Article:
The Top 9 Swimming Pool Games: #3 Sharks and Minnows

Disclaimer: SwimSwam does not endorse all of these swimming pool games. Some are dangerous. Some, which are not so dangerous, will, however, enrage lifeguards and probably get you booted from your community pool.

Tony Azevedo, Olympic Water Polo Player (courtesy of Mike Lewis, olavistaphotography.com)

Tony Azevedo, Olympic Water Polo Player (courtesy of Mike Lewis, olavistaphotography.com)

1 – Water Polo

It’s the standard swimming pool game, the official Olympic waterball sport.  If you swim or swam in California, you probably played the game. A few elite swimmers have achieved notable success in water polo. 11-time Olympic medalists Matt Biondi won an NCAA Team Title for his role on the Cal Golden Bears water polo team. Terry Schroeder is USA Water Polo’s resident icon, and 4-time Olympian Tony Azevedo is the sports biggest star. Internationally, Hungary is the water polo beast. Period.

– 7 players on each team

– two goals on either side of the pool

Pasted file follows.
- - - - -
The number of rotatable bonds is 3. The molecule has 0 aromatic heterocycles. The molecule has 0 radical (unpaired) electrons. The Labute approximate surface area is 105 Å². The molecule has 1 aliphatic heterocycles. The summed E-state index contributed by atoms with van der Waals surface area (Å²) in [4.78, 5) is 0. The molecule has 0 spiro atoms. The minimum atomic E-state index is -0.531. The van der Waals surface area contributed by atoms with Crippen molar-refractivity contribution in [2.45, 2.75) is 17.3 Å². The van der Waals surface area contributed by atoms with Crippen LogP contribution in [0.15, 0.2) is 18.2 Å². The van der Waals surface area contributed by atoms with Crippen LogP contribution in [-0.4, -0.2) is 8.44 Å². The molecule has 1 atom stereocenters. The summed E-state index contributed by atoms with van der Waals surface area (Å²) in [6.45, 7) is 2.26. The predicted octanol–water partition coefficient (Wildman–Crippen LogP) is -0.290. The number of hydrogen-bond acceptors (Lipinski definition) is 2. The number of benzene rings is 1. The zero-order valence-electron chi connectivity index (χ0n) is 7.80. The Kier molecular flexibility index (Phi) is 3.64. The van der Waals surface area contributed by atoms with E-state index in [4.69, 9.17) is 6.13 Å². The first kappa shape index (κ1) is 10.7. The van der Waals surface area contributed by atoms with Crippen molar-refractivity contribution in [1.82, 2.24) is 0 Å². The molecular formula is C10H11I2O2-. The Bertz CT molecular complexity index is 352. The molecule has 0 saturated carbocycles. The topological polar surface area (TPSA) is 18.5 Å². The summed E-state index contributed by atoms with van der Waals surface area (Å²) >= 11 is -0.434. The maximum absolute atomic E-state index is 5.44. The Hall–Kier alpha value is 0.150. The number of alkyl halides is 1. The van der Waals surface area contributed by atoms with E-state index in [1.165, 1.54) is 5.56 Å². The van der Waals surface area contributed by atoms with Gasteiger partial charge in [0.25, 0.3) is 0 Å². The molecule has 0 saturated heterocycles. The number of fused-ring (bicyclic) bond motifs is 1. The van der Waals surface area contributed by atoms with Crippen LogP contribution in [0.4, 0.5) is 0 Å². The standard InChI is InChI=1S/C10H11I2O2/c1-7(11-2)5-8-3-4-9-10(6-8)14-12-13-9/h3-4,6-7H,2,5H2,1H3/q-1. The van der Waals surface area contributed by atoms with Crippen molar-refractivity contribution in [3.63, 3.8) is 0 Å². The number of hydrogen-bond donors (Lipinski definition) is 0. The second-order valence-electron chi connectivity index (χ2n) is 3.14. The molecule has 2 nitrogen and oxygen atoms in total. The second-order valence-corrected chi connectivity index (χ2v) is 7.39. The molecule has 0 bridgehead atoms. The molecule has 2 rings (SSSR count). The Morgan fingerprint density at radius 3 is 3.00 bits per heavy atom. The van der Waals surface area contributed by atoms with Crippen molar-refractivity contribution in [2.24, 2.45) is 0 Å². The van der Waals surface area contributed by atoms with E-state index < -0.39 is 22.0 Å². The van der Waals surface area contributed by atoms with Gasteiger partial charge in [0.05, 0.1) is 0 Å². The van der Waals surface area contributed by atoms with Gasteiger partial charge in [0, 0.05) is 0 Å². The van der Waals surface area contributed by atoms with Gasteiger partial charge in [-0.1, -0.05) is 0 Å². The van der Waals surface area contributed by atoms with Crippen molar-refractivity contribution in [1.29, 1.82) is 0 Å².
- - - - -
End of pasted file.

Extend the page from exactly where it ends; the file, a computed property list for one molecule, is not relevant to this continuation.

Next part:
– an invasion game, one team strives to get their ball in the opposing team’s goal

1a. Murderball. Like water polo, but without much in the way of rules. One variation involves a standard water polo goal, others involve putting the ball in the gutter and holding it there for a 5-7 second count. Best saved for post-season, though, as this one can get a little rough.

2 – Swimming Battleball

Swimming Battleball is like water polo, but with more teeth and grit. Played in the 1970s and 1980s during first weeks of fall practice, this two hour marathon of war is an ideal way to get swimmers’ their feel for water back fast.

– Divide your swim team up, no matter how big.

– Split the pool in half. The deep end, if you have one, is the playing field. The back field is for two swimmers only from each team.

– Time on the clock? You play the entire workout, treading water the entire practice.

– The goal is a plywood board into which you cut a large hole.

– This is a two-ball game, ideally big balls, beachball-sized. The objective: get your big ball through the hole. Keep your opponent’s ball shutdown, or in the back field.